The president and some of his close advisors — desperate for a COVID-19 cure — are asking “What do you have to lose?” by taking hydroxychloroquine (HCQ), a strong medication never adequately tested for efficacy or safety in COVID-19 patients. The correct answer to the president’s question, which he doesn’t seem to want to hear, is that we have our lives to lose. The president acknowledges “I’m not a doctor” but this raises the question “What do doctors know about the drug recommended by the president? Most doctors are aware that HCQ can be effective for patients with malaria, arthritis or lupus. If they were to follow the president’s suggestion and prescribe it for COVID-19 patients, they would also like to know that it will benefit some of those patients, at least.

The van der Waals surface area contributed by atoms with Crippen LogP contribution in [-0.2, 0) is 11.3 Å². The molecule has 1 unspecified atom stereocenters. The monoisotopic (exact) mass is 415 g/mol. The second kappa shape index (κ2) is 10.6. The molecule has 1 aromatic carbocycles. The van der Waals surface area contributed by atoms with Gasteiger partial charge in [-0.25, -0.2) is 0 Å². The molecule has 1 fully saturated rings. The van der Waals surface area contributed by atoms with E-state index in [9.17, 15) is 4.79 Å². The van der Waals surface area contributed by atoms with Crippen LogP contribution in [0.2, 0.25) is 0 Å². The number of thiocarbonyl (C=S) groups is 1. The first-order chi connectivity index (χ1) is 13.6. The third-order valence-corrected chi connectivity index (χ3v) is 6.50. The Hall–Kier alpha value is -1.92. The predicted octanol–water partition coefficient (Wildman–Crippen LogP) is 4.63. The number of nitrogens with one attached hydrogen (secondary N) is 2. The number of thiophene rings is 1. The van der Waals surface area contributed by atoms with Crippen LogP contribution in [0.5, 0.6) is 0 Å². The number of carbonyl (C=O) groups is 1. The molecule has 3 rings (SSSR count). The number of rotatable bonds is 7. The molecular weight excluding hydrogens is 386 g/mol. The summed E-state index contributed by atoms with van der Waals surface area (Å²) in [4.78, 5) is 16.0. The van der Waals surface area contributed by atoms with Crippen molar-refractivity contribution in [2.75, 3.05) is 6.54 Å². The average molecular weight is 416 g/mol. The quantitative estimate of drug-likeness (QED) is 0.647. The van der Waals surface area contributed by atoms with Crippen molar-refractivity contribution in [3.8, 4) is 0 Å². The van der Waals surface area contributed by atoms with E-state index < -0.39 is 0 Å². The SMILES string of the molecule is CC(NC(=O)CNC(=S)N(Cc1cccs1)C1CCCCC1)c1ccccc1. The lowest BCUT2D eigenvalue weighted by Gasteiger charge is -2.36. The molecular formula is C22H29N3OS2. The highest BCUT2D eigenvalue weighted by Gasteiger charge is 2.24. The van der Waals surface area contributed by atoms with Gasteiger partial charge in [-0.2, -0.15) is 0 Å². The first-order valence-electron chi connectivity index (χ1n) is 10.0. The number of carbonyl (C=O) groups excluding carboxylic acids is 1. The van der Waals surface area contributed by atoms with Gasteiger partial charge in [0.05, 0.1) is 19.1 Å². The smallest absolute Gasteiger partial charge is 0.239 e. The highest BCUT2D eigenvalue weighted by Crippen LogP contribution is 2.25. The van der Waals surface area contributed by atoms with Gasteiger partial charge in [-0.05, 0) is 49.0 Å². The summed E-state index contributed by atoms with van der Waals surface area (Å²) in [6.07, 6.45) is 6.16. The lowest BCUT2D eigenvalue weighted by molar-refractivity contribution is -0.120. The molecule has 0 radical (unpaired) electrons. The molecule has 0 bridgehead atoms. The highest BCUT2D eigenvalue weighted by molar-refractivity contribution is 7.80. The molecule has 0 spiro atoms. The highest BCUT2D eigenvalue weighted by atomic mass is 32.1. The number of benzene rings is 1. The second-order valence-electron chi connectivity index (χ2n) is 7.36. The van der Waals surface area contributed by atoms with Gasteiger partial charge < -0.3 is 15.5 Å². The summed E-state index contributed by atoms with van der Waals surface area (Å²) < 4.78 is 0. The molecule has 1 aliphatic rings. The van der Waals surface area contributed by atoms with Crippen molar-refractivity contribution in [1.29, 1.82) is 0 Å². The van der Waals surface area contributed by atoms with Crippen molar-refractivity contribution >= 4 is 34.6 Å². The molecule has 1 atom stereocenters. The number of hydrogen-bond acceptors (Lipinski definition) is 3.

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The Future of Pharma Beyond Blockbusters

Article | March 17, 2020

We’ve all heard the saying “treat the patient, not the disease”, and this couldn’t be truer in today’s ever-changing pharmaceutical landscape. We are living in a time of revolution – advancements in genomics and technology are improving our ability to develop precise drugs and targeted therapies, rather than focusing on a one size fits all approach. Each individual’s genetic makeup is slightly different from everyone else’s,

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New Dimensions of Clinical Trial Optimization

Article | April 20, 2021